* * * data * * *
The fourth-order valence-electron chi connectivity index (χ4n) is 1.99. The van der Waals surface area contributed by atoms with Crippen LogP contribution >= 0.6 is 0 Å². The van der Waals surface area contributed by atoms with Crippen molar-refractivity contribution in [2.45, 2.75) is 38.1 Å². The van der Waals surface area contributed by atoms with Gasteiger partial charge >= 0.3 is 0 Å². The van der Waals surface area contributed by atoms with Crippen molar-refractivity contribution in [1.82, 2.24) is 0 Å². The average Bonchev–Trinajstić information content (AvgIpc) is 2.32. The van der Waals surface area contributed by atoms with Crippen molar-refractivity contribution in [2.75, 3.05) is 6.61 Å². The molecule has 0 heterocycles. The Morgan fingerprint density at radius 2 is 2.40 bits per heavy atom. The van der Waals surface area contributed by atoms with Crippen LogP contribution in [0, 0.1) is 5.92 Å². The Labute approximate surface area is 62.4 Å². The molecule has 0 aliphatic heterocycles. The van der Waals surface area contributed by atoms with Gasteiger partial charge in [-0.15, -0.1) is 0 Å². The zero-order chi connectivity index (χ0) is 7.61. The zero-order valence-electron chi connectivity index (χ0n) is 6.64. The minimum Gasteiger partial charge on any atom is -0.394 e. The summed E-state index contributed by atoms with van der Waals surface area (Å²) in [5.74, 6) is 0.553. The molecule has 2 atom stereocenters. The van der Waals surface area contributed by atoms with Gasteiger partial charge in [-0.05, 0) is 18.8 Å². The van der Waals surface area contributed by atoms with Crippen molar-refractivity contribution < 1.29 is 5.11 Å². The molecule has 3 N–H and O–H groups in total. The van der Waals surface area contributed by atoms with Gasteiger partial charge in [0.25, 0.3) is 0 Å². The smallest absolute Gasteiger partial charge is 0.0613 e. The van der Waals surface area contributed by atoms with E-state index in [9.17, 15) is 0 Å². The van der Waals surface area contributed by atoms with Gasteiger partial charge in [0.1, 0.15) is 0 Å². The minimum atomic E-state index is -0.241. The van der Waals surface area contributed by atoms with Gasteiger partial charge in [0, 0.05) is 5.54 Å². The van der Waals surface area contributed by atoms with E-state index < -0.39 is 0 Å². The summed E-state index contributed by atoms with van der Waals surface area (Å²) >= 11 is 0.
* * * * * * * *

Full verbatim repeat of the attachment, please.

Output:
The fourth-order valence-electron chi connectivity index (χ4n) is 1.99. The van der Waals surface area contributed by atoms with Crippen LogP contribution >= 0.6 is 0 Å². The van der Waals surface area contributed by atoms with Crippen molar-refractivity contribution in [2.45, 2.75) is 38.1 Å². The van der Waals surface area contributed by atoms with Gasteiger partial charge >= 0.3 is 0 Å². The van der Waals surface area contributed by atoms with Crippen molar-refractivity contribution in [1.82, 2.24) is 0 Å². The average Bonchev–Trinajstić information content (AvgIpc) is 2.32. The van der Waals surface area contributed by atoms with Crippen molar-refractivity contribution in [2.75, 3.05) is 6.61 Å². The molecule has 0 heterocycles. The Morgan fingerprint density at radius 2 is 2.40 bits per heavy atom. The van der Waals surface area contributed by atoms with Crippen LogP contribution in [0, 0.1) is 5.92 Å². The Labute approximate surface area is 62.4 Å². The molecule has 0 aliphatic heterocycles. The van der Waals surface area contributed by atoms with Gasteiger partial charge in [-0.15, -0.1) is 0 Å². The zero-order chi connectivity index (χ0) is 7.61. The zero-order valence-electron chi connectivity index (χ0n) is 6.64. The minimum Gasteiger partial charge on any atom is -0.394 e. The summed E-state index contributed by atoms with van der Waals surface area (Å²) in [5.74, 6) is 0.553. The molecule has 2 atom stereocenters. The van der Waals surface area contributed by atoms with Gasteiger partial charge in [-0.05, 0) is 18.8 Å². The van der Waals surface area contributed by atoms with Crippen molar-refractivity contribution < 1.29 is 5.11 Å². The molecule has 3 N–H and O–H groups in total. The van der Waals surface area contributed by atoms with Gasteiger partial charge in [0.25, 0.3) is 0 Å². The smallest absolute Gasteiger partial charge is 0.0613 e. The van der Waals surface area contributed by atoms with E-state index in [9.17, 15) is 0 Å². The van der Waals surface area contributed by atoms with Gasteiger partial charge in [0.1, 0.15) is 0 Å². The minimum atomic E-state index is -0.241. The van der Waals surface area contributed by atoms with Gasteiger partial charge in [0, 0.05) is 5.54 Å². The van der Waals surface area contributed by atoms with E-state index < -0.39 is 0 Å². The summed E-state index contributed by atoms with van der Waals surface area (Å²) >= 11 is 0.